Library rape raised question: Is nowhere safe?On March 20...

LETTERS

April 21, 1996

Library rape raised question: Is nowhere safe?

On March 20, two young sisters were kidnapped from a bench outside a library in Howard County. The older girl was raped while the younger girl was forced to watch. A week later, the police arrested a suspect in the case, Timothy Chase, and charged him with first-degree rape, robbery, theft, assault, kidnapping and false imprisonment. He is currently being held at the Howard County Detention Center pending his trial.

This event signals a tragic realization of the crime in Howard County. The two girls were sitting outside a library when they were approached. After this story hit the media, parents all over town were checking on their children and warning them of the situation. People are usually scared when they go into the city. Now, it's places like the library they have to be worried about.

Is nowhere safe from crime these days?

The library was always considered a safe haven. Parents didn't have to worry about sending their kids there to catch up on studying. Now they have to send a bodyguard to make sure their child is safe. Pretty soon, kids won't be able to go to the park to enjoy a beautiful spring day, or even walk to a friend's house for fear they might get picked up along the way.

County Executive Charles Ecker has already responded to the situation by offering more police to patrol the streets, especially around closing hours. Everyone needs to take an active role in reducing crime on the street.

Suzanne Mazzone

Ellicott City

'Gag rule' proved council's insensitivity

The article, "Information policy under scrutiny," by Dan Morse in the April 7 edition of The Sun for Howard and the recent attempt by the members of the Columbia Council to expand that policy to include a "gag rule" for Columbia Council representatives are indicators of why new blood is needed on the council.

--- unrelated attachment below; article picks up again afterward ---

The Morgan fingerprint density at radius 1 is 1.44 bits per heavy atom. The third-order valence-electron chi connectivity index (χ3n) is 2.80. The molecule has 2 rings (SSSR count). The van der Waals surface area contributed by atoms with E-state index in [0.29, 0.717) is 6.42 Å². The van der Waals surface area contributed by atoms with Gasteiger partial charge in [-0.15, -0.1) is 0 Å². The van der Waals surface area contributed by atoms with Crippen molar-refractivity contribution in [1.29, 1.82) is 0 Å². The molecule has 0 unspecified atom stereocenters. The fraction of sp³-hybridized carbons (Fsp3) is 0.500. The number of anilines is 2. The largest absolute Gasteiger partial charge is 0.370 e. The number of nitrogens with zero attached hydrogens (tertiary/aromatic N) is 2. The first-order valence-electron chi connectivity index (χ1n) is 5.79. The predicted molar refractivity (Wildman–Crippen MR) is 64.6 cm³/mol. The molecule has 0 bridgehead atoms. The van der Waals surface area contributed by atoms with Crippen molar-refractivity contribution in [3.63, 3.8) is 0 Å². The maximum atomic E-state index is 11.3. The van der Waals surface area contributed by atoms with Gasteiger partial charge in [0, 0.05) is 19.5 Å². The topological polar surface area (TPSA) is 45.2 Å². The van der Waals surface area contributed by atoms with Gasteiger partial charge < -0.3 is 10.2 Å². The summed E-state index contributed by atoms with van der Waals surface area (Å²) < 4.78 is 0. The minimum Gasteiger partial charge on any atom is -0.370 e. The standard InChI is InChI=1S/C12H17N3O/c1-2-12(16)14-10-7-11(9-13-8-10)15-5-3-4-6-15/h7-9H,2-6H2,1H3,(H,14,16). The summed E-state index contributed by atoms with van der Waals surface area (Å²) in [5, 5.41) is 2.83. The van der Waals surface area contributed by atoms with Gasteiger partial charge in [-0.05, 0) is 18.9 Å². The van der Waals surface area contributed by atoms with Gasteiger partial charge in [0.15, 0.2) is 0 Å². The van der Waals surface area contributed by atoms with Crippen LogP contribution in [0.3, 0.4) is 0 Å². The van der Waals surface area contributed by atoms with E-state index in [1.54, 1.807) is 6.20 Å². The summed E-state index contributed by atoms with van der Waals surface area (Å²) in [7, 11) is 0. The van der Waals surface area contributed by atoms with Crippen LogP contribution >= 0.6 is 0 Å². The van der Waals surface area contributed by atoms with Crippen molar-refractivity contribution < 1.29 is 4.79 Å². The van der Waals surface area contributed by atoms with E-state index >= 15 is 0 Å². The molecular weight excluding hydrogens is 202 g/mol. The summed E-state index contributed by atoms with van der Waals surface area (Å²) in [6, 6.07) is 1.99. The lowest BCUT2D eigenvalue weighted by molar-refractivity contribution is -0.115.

Individuals often become insensitive to the will of the people that they are elected to represent when they serve for years without challenge.

In Columbia, this is how the Columbia Council is elected. Seldom challenged, year after year the same individuals run with no competition. Without competition, there can be no dialogue and the concerns of the residents will not be discussed.

An example of this need for dialogue is the fact that every few years the subject of the incorporation of Columbia is raised. That this issue continues to arise indicates that there is a level of dissatisfaction among some of the residents with the direction of the Columbia Council. A stagnant council that is continuously not challenged at the ballot box will only add to this dissatisfaction.

Wanda Hurt

Columbia

Reader reflects on Kevin Thomas

It made me very sad to read about the death of Kevin Thomas, the editorial writer for The Sun in Howard.

I liked Mr. Thomas the first time I met him. My first encounter was in April 1994 when I ran for Columbia Council. Mr. Thomas called me to find out what I thought about the different issues. We talked, he thanked me and told me he enjoyed talking to me.

I was really pleased to be endorsed in the Columbia Council race. The next time I saw him was at Howard Community College in the fall of 1994. He was one of the journalists who asked the different candidates questions. I introduced myself and thanked him for endorsing me.

The next time I met him was at a debate for the school board candidates. This time he was there unofficially, with his wife. He introduced us and we talked. The last time I saw him was a year ago.

I had gone to the Howard County office of The Sun to deliver a letter. There was a man, who looked familiar, sitting in the reception area. When I told the receptionist my name, the man said, "I thought that was you." Mr. Thomas and I talked about 30 minutes. I don't remember what we talked about, but I remember that I liked him and enjoyed talking with him. I expected to see him again.

Mr. Thomas' death made me very sad. I cannot feel the same loss that his family and close friends feel, but I know that I have lost someone I liked. I will also miss reading his editorials. I thought they were always well-written and thoughtful. He could always get to the heart of the matter. Most of the time I agreed with him, but even when I did not, he made me think about the issue and about the other side.

I am sorry I will not get to see Mr. Thomas again. However, I am glad that I introduced myself and we got to know each other. It would have been a bigger loss if we had not.

Laura Waters

Columbia

How to help cut medical costs

We seniors are running out of time to keep Medicare coverage as it now exists. Each day, as Medicare recipients are being encouraged to turn to health maintenance organizations (HMOs), there are new reports about these profit-guided corporations whose "bottom line" allows patients to fall through the cracks, while their chief executive officers get millions in salary and bonus checks for reducing costs and increasing profits.

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